"Matter of survival": 5th-largest oil consumer South Korea restricts energy use to avert full-fledged crisis due to fuel prices
SEOUL (Reuters) - South Korea said on Sunday it was implementing a multi-stage contingency plan aimed at reducing energy consumption before the skyrocketing oil prices push Asia's fourth-largest economy into a full-fledged crisis.
Prime Minister Han Seung-soo told a televised news conference the government would restrict driving of cars owned by public organizations as part of the measures, adding a tougher set of steps would be adopted if oil prices rose further. The move marks the first direct restriction on energy consumption introduced by the world's fifth-largest oil consumer since the country imposed some restrictions on transportation in the capital during the 1988 summer Olympics held in Seoul.
Thousands of public-sector vehicles will be allowed on the road only on alternate days, and air conditioning in government buildings will be restricted, according to Prime Minister Han Seung-soo. The restrictions will be introduced July 15 and will apply to 15,000 public-sector vehicles and more than 800 public offices and institutions. There are also plans to replace half the fleet of public-sector vehicles with compact or hybrid versions by 2012.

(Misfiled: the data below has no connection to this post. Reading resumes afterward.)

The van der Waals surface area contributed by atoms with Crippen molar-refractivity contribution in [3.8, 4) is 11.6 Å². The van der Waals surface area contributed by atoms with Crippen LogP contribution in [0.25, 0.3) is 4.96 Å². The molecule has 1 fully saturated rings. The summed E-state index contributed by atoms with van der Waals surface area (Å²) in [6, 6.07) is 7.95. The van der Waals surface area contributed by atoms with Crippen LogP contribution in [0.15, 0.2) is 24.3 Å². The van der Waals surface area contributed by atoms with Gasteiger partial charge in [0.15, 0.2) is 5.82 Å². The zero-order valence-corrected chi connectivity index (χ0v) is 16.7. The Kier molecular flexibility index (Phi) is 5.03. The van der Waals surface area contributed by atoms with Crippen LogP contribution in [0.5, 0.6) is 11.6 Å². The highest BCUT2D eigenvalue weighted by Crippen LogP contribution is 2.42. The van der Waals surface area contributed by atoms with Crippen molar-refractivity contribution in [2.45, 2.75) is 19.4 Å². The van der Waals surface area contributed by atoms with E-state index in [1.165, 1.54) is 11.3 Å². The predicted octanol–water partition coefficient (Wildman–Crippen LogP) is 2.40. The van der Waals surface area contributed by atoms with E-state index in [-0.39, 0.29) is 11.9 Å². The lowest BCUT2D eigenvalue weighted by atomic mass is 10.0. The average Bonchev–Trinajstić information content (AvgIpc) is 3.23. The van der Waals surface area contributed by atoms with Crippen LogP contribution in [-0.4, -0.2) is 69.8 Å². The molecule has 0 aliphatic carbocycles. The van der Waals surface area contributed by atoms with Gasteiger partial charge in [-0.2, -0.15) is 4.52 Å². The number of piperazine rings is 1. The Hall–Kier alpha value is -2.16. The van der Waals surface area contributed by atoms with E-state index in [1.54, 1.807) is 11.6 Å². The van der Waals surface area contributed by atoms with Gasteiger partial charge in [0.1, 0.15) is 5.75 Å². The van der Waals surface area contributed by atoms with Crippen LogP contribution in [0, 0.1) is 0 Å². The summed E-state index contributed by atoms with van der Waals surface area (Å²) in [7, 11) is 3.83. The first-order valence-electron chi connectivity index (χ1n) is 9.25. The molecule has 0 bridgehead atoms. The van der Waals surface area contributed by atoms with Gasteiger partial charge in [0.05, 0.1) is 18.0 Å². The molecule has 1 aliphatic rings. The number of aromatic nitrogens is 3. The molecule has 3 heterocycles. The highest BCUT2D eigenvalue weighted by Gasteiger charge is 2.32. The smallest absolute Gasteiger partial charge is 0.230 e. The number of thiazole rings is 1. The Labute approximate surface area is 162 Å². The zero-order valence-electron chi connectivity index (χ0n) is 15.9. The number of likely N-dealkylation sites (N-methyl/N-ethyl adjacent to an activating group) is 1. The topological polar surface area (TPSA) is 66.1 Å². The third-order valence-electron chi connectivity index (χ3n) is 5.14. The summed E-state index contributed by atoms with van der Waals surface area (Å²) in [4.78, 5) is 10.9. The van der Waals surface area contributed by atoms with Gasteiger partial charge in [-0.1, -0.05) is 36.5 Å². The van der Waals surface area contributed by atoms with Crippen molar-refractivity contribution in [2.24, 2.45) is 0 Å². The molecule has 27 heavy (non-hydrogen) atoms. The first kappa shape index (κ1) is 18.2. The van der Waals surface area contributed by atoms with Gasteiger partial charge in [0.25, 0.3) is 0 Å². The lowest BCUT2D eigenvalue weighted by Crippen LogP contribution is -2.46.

"Even the (oil) producing countries are now trying to save energy costs. We need to try twice as hard as they do... it's a matter of survival," Han said. South Korea covers almost all of its energy needs with imports and its economy, relying heavily on manufacturing of goods for exports, lags far behind the more advanced countries in energy efficiency.
"We expect to spend $111.2 billion this year on crude oil imports, up from $60.3 billion last year, due to prices that have more than doubled," Han said. The Finance Ministry cut last week this year's economic growth target to a three-year low of 4.7 percent from 6 percent and warned the country would post its first current account deficit in 11 years of about $10 billion due to high oil prices.
Finance Minister Kang Man-soo told the news conference the country's economic forecasts, based on the assumption of prices at $120 a barrel on average for the second half, would have to be revised further if crude oil continues to gain.
The measures -- restricting driving, raising average temperatures at government-owned buildings, and regulating use of power at public facilities -- would help reduce energy consumption by the public sector by 6.6 percent. But they are still largely symbolic and the total amount of energy saving will be small because they apply only to the public sector, which accounts for less than 4 percent of South Korea's total energy consumption. The government will consider imposing restrictive measures in the private sector only when the supply of crude oil is disrupted.
Photos courtesy of AP Photo/Ahn Young-joon, Chung Sung-Jun/Getty Images
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